Pulmonary hypertension A condition defined as a 'wedge' systolic/diastolic pressure > 30/20 mm Hg–Normal: 18-25/12-16 mm Hg, often secondary to blood stasis in peripheral circulation, divided into passive, hyperkinetic, vasoocclusive, vasoconstrictive and secondary forms. See Pulmonary HTN.
Renovascular hypertension see there.
Secondary hypertension
Aging
Cardiovascular Open heart surgery, coarctation of aorta, ↑ cardiac output–anemia, thyrotoxicosis, aortic valve insufficiency
Cerebral ↑ Intracranial pressure
Endocrine Mineralocorticoid excess, congenital adrenal hyperplasia, glucocorticoid excess, eg Cushing syndrome, hyperparathyroidism, acromegaly
Gynecologic Pregnancy, oral contraceptives
Neoplasia Renin-secreting tumors, pheochromocytoma
• ↓ Peripheral vascular resistance AV shunts, Paget's disease of bone, beri-beri
Renal disease Vascular, parenchymal

por·tal hy·per·ten·sion

(pōr'tăl hī'pĕr-ten'shŭn)
Elevation of pressure in the hepatic portal circulation due to cirrhosis or other fibrotic change in liver tissue; when pressure exceeds 10 mmHg, a collateral circulation may develop to maintain venous return from structures drained by the portal vein; engorgement of collateral veins can lead to esophageal varices and, less often, caput medusae.

portal hypertension

Increased blood pressure in the PORTAL VEIN, that carries blood from the intestines and spleen to the liver. The commonest cause is CIRRHOSIS of the liver. The rise in pressure in the veins at the lower end of the oesophagus causes them to become stretched and irregular (varicose) and there is a real danger of severe bleeding from these oesophageal varices. This can be controlled by the use of balloons inserted into the oesophagus and then inflated. Injections of hardening solution into the varices to close them off (sclerotherapy) may be helpful. A blood shunting operation is sometimes performed.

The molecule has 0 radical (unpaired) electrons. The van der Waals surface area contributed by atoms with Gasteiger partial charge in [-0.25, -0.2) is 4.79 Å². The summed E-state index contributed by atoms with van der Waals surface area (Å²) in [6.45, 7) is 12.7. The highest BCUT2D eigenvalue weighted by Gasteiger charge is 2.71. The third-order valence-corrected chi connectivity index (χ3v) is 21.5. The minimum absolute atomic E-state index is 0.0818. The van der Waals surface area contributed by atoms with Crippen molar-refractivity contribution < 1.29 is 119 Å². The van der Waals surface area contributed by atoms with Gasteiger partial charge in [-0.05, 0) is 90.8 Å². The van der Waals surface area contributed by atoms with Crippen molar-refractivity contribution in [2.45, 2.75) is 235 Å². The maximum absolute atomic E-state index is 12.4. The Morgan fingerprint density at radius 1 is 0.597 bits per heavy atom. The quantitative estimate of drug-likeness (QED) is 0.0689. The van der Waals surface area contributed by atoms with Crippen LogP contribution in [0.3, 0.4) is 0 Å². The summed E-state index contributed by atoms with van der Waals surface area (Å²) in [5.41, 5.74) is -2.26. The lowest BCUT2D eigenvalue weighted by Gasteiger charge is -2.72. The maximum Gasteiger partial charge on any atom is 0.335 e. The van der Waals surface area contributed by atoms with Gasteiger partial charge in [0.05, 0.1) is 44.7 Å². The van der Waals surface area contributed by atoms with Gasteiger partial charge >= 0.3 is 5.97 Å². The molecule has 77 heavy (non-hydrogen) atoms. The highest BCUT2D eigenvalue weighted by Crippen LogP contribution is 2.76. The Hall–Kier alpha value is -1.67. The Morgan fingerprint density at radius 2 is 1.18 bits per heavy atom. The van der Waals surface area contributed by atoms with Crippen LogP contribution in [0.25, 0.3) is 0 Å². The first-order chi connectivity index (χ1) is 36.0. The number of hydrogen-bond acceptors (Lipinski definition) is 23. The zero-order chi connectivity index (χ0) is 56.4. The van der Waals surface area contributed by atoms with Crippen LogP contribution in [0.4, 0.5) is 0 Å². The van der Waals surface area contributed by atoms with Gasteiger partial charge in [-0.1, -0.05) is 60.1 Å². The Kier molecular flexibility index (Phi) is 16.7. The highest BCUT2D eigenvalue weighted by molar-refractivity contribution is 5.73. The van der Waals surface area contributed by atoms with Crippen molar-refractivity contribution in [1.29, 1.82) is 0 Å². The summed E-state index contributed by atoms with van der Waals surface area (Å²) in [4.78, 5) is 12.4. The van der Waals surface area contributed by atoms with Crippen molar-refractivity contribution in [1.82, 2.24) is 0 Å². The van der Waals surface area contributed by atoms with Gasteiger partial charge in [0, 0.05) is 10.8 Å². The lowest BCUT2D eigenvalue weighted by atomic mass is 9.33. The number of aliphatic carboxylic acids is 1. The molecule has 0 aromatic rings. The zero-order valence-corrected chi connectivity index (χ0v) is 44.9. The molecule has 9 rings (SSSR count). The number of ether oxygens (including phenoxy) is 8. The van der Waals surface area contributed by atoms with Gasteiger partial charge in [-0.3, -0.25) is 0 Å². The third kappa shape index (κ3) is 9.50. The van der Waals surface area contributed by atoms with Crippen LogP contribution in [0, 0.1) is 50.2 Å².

Portal hypertension

Portal hypertension forces the blood flow backward, causing the portal veins to enlarge and the emergence of bleeding varices across the esophagus and stomach from the pressure in the portal vein. Portal hypertension is most commonly caused by cirrhosis, but can also be seen in portal vein obstruction from unknown causes.

por·tal hy·per·ten·sion

(pōr'tăl hī'pĕr-ten'shŭn)
Elevation of pressure in the hepatic portal circulation due to cirrhosis or other fibrotic change in liver tissue.

hypertension

persistently high blood pressure. Detected sporadically in animals partly due to the technical difficulties in diagnosis and the lack of recognizable signs. Greyhounds normally have a higher blood pressure than is found in crossbred dogs with features resembling essential hypertension in humans. Secondary hypertension due to advanced renal disease, hyperthyroidism and hyperadrenocorticism does occur in dogs and cats. Temporary episodes of hypertension occur in all animals suffering severe pain, and in horses with acute laminitis.

endocrine hypertension
that occurring in association with diseases of the endocrine glands.
Goldblatt hypertension
see Goldblatt kidney.
inherited hypertension
see rat hypertension (below).
neurogenic hypertension
produced experimentally in laboratory animals by the imposition of surgical and psychological insults on the central nervous system.
ocular hypertension
persistently elevated intraocular pressure in the absence of any other signs of glaucoma; it may or may not progress to chronic simple glaucoma.
portal hypertension
abnormally increased pressure in the portal circulation caused by impedance of blood flow through a diseased liver or portal vein.